We need to spend more time on our own sins.
And we need to spend more time reconciling, and working together.
Rather than name-calling, here is what you can and should say to those you disagree with:
I may not agree with your political beliefs.
Your (fill in the blank).
But you and I are children of God.
We are family.
We are brothers and sisters.
And our Father, has given us a mission.
Let’s work together.
Break bed together.
Let’s be family.
Let’s be THE CHURCH.”
Let’s be the church, folks.
Let’s start acting like the New Jerusalem is here right now.
We are called not to be the darkness in the lives of our neighbors.
We are called to be the Light.
Little Lutherans/Youth Breakfast THIS SUNDAY
All of our Little Lutherans (Pre-K-5th grade) and Youth (6th-12th grade) are invited to come to breakfast will begin at 8:30 AM and lead right into Sunday School at 9:00 AM. While the children are in Sunday School, parents are invited to join other Grace parents at McDonald’s for fellowship starting at 9 AM.
The Weekly Word for April 24, 2016
1 Then I saw a new heaven and a new earth; for the first heaven and the first earth had passed away, and the sea was no more. 2 And I saw the holy city, the new Jerusalem, coming down out of heaven from God, prepared as a bride adorned for her husband. 3 And I heard a loud voice from the throne saying, “See, the home of God is among mortals. He will dwell with them; they will be his peoples, and God himself will be with them; 4 he will wipe every tear from their eyes. Death will be no more; mourning and crying and pain will be no more, for the first things have passed away.” 5 And the one who was seated on the throne said, “See, I am making all things new.” Also he said, “Write this, for these words are trustworthy and true.” 6 Then he said to me, “It is done! I am the Alpha and the Omega, the beginning and the end. To the thirsty I will give water as a gift from the spring of the water of life.
Revelation Sermon Series Part 4: “God’s New Address”
Each week we have skipped chapters in Revelation.
This week we take what I call a quantum leap all the way to Chapter 21.
And our reading begins with “then.” (more…)
The Weekly Word for April 17, 2016
9 After this I looked, and there was a great multitude that no one could count, from every nation, from all tribes and peoples and languages, standing before the throne and before the Lamb, robed in white, with palm branches in their hands. 10 They cried out in a loud voice, saying, “Salvation belongs to our God who is seated on the throne, and to the Lamb!” 11 And all the angels stood around the throne and around the elders and the four living creatures, and they fell on their faces before the throne and worshiped God, 12 singing, “Amen! Blessing and glory and wisdom and thanksgiving and honor and power and might be to our God forever and ever! Amen.” 13 Then one of the elders addressed me, saying, “Who are these, robed in white, and where have they come from?” 14 I said to him, “Sir, you are the one that knows.” Then he said to me, “These are they who have come out of the great ordeal; they have washed their robes and made them white in the blood of the Lamb. 15 For this reason they are before the throne of God, and worship him day and night within his temple, and the one who is seated on the throne will shelter them. 16 They will hunger no more, and thirst no more; the sun will not strike them, nor any scorching heat; 17 for the Lamb at the center of the throne will be their shepherd, and he will guide them to springs of the water of life, and God will wipe away every tear from their eyes.”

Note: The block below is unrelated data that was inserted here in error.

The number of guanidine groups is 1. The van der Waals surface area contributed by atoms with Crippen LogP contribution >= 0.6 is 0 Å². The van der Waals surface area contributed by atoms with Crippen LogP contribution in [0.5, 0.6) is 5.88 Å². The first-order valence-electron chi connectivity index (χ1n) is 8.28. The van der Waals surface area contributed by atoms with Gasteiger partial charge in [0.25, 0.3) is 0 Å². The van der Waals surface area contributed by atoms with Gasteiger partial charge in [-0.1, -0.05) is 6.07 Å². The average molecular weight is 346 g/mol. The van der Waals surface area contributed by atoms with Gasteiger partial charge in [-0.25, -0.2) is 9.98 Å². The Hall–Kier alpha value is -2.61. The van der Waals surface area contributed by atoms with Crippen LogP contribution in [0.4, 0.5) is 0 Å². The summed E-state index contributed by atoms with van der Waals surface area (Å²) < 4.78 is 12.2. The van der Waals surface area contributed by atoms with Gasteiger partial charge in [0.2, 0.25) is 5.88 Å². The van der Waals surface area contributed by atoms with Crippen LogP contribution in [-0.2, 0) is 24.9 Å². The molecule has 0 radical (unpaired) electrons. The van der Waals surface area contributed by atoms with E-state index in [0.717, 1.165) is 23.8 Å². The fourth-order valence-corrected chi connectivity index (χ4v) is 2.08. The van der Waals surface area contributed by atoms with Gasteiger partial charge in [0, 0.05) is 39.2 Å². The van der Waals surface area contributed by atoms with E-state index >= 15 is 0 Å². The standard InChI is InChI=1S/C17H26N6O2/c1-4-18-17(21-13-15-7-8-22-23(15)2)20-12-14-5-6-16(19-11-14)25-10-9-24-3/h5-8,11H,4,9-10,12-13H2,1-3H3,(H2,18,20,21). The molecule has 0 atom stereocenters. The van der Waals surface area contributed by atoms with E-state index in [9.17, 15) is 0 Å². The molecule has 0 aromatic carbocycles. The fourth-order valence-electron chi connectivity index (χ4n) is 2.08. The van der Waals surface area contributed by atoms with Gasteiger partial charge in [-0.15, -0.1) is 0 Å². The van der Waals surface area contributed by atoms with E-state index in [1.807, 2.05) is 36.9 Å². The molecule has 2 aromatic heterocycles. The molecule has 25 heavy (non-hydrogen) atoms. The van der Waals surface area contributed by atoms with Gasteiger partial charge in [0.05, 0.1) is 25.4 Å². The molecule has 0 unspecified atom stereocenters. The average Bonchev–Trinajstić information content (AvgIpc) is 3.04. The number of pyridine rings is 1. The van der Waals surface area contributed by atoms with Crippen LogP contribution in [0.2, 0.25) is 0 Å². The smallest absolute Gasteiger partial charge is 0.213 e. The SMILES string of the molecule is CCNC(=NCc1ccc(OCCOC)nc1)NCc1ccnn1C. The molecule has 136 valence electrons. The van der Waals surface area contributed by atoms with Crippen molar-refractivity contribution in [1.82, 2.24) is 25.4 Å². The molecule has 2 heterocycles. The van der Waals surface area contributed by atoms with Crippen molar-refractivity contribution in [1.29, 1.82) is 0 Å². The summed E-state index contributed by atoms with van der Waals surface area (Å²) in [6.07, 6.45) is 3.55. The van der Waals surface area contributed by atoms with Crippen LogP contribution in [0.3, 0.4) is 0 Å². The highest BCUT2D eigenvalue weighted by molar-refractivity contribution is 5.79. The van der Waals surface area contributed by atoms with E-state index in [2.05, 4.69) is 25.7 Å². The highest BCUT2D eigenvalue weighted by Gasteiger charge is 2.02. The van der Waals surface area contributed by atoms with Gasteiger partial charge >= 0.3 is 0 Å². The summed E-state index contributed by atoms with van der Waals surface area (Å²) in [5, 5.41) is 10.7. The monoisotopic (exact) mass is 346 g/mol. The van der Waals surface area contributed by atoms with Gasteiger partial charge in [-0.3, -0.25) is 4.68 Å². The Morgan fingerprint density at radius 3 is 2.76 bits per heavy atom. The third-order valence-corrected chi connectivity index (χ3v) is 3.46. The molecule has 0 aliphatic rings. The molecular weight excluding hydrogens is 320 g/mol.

Sermon : “The 8th Seal”
This morning we continue our series on Revelation.
Now you may have noticed that our scripture from Chapter 7 starts with “after this.”
So there is something we have missed between last week’s reading from Chapter 5 and this week’s reading.
So the first question we have to ask is, “After what?”
The Grace April 2016 Newsletter
The April 2016 newsletter is here! April 2016
Little Lutherans/Youth Breakfasts and Lunches
We will continue to have our monthly Sunday morning breakfasts on the first of each month through June. All of our Little Lutherans (Pre-K-5th grade) and Youth (6th-12th grade) are invited to attend; breakfast will begin at 8:30 AM and lead right into Sunday School at 9:00 AM. While the children are in Sunday School, parents are invited to join other Grace parents at McDonald’s for fellowship.
The Little Lutherans and Youth will also have monthly meetings on the THIRD Sunday of each month after worship. We will have lunch and there will be separate activities for our two youth groups. Contact Leah or Deborah M. for more information.
Revelation Sermon Series 1: “The Revealing”
The New Church Sign Is HERE!
2015-2016 Cub Scout Pack 57 Calendar is here!
Now that our website is back and better than ever, here is a copy of the Cub Scouts schedule for 2015-16. 2015-2016 Scout Calendar
Open Arms New Prayer Shawl Ministry
The Ella Bunting Open Arms Group has begun a prayer shawl ministry that will donate shawls to those going through chemo & radiation treatments. The Group is looking for people to donate their time to make knit or crocheted shawls. These can be any pattern you are comfortable working with. Sign-up sheets are outside the church offices, contact the church office, or contact Leslie Miller to be a part of this new venture.